Little Tokyo and Bronzeville

I am an LA native with a definite penchant for Los Angeles history and so I was surprised to stumble upon this little piece of Little Tokyo history that I wasn't familiar with. In honor of Black History Month, Los Angeles Magazine tells the tale of Biddy Mason, one of the first African-Americans to own property in Los Angeles in the late 19th century. She went on purchase additional land in Little Tokyo which she sold to other black Angelinos who did not have a lot of housing options due to racial barriers. 

WWII saw the internment of many Japanese-Americans which left Little Tokyo pretty decimated. Some African-American Angelinos, still struggling to find decent homes in a city that wasn't always welcoming, made their way to what was now a nearly empty Little Tokyo. Living conditions were hardly amazing, but "a non-discriminatory job market, actions by the local authorities, and small advances in civil rights carried the new black community forward." The neighborhood was dubbed Bronzeville, largely noted for the all-night jazz clubs and wide assortment of black-owned businesses. The slogan "This is Bronzeville. Watch us grow!" poignantly shows the hope and potential many saw in this new neighborhood.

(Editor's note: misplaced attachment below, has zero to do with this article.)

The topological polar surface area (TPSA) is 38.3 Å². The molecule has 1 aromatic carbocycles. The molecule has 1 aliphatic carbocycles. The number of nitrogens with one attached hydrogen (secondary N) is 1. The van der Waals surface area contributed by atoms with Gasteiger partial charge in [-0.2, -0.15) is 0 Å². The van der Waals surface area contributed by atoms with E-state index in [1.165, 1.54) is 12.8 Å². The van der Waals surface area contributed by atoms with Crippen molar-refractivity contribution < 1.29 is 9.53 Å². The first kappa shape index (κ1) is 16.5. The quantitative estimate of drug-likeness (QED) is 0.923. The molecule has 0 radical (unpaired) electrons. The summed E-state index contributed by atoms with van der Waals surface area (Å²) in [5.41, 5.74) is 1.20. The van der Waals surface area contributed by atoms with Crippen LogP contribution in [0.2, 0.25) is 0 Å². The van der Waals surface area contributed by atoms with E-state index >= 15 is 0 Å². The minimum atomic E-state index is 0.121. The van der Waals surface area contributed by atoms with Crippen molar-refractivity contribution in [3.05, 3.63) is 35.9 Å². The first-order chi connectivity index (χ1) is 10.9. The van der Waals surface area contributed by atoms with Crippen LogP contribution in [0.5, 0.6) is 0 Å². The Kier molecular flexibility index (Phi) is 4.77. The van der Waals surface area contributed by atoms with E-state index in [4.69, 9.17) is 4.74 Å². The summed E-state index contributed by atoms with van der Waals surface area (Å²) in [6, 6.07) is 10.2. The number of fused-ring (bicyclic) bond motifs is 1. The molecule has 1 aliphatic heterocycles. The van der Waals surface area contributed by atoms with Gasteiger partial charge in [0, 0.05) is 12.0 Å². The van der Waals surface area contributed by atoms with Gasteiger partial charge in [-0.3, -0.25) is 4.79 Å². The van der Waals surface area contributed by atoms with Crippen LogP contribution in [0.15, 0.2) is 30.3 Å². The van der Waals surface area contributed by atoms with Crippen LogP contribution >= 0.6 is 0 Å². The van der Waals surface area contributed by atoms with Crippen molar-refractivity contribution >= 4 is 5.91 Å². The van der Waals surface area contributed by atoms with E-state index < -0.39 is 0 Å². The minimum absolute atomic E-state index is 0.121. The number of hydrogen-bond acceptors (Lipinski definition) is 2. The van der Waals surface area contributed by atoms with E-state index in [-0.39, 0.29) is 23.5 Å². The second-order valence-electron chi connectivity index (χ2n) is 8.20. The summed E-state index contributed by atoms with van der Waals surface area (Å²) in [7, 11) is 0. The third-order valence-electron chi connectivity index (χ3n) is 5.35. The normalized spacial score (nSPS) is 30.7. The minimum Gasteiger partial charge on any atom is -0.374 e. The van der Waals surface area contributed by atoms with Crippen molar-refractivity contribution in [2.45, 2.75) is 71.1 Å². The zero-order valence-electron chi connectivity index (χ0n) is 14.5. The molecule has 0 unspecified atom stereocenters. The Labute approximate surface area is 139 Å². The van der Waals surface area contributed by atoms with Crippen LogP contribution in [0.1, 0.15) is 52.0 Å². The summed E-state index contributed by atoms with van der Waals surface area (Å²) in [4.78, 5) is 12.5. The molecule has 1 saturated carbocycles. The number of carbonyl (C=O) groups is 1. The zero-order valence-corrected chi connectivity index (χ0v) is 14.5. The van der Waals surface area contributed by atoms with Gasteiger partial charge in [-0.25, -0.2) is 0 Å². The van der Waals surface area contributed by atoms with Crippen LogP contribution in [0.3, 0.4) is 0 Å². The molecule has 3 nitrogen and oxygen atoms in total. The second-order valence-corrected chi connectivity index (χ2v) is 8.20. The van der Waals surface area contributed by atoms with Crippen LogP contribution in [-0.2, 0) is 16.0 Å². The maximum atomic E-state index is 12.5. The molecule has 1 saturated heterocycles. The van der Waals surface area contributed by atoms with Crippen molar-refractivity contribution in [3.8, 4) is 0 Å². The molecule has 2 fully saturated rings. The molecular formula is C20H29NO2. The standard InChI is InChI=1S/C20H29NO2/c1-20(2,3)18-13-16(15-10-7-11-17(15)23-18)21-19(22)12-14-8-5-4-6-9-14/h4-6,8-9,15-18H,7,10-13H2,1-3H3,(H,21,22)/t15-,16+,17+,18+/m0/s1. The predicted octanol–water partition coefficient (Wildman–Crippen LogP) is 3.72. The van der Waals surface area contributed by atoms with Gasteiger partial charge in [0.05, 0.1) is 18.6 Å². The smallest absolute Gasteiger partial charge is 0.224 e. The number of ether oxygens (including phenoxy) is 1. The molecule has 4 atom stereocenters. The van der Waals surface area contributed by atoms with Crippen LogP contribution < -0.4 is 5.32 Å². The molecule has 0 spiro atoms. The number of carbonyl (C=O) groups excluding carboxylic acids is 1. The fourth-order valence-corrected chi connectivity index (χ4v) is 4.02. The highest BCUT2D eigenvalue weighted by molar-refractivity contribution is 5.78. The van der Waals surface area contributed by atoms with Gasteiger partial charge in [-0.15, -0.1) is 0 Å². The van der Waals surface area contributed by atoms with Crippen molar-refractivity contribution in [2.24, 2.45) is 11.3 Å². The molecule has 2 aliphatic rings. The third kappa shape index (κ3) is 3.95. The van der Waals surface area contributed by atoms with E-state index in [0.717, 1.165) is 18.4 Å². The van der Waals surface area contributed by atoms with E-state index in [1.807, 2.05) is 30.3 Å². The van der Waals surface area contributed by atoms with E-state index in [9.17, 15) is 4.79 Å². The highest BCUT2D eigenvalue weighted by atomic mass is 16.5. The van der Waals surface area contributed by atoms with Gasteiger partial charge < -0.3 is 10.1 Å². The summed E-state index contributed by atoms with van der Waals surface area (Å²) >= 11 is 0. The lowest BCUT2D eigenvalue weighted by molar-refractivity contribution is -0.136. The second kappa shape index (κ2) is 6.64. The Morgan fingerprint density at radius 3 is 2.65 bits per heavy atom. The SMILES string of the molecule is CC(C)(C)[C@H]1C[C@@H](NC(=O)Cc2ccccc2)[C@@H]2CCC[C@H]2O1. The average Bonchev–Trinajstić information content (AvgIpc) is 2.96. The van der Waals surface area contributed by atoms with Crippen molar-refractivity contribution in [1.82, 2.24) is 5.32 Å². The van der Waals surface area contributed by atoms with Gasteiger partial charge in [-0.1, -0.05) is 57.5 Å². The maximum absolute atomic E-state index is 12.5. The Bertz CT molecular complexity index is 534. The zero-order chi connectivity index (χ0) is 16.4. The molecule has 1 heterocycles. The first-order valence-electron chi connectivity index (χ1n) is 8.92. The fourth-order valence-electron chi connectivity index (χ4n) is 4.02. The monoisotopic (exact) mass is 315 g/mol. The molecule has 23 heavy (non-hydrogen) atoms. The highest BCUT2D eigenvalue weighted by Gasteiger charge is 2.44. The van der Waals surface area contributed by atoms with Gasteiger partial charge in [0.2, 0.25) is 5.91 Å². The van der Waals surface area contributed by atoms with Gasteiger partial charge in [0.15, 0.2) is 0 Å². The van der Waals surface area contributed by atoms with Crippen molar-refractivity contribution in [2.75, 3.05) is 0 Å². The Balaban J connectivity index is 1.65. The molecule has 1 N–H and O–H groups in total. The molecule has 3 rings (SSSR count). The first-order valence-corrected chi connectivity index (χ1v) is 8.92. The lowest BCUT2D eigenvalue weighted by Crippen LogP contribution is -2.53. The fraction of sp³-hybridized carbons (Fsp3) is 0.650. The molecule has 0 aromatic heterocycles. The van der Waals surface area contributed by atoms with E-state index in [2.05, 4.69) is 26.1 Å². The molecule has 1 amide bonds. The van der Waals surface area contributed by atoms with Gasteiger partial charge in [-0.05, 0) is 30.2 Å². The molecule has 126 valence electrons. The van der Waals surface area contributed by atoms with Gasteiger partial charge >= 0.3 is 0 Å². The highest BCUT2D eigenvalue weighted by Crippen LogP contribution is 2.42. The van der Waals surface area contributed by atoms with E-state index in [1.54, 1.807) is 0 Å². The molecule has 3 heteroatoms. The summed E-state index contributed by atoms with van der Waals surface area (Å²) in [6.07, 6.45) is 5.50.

Despite this hope, Bronzeville was plagued by overcrowding and unhealthful conditions during most of it's existence. And of course, the end of WWII meant the return of many of Little Tokyo's previous tenants. What could have been a bitter ending turned into a tale of African-Americans and Japanese-Americans working together to find employment and housing and doing their best to support each other in a country that could be very harsh for minorities.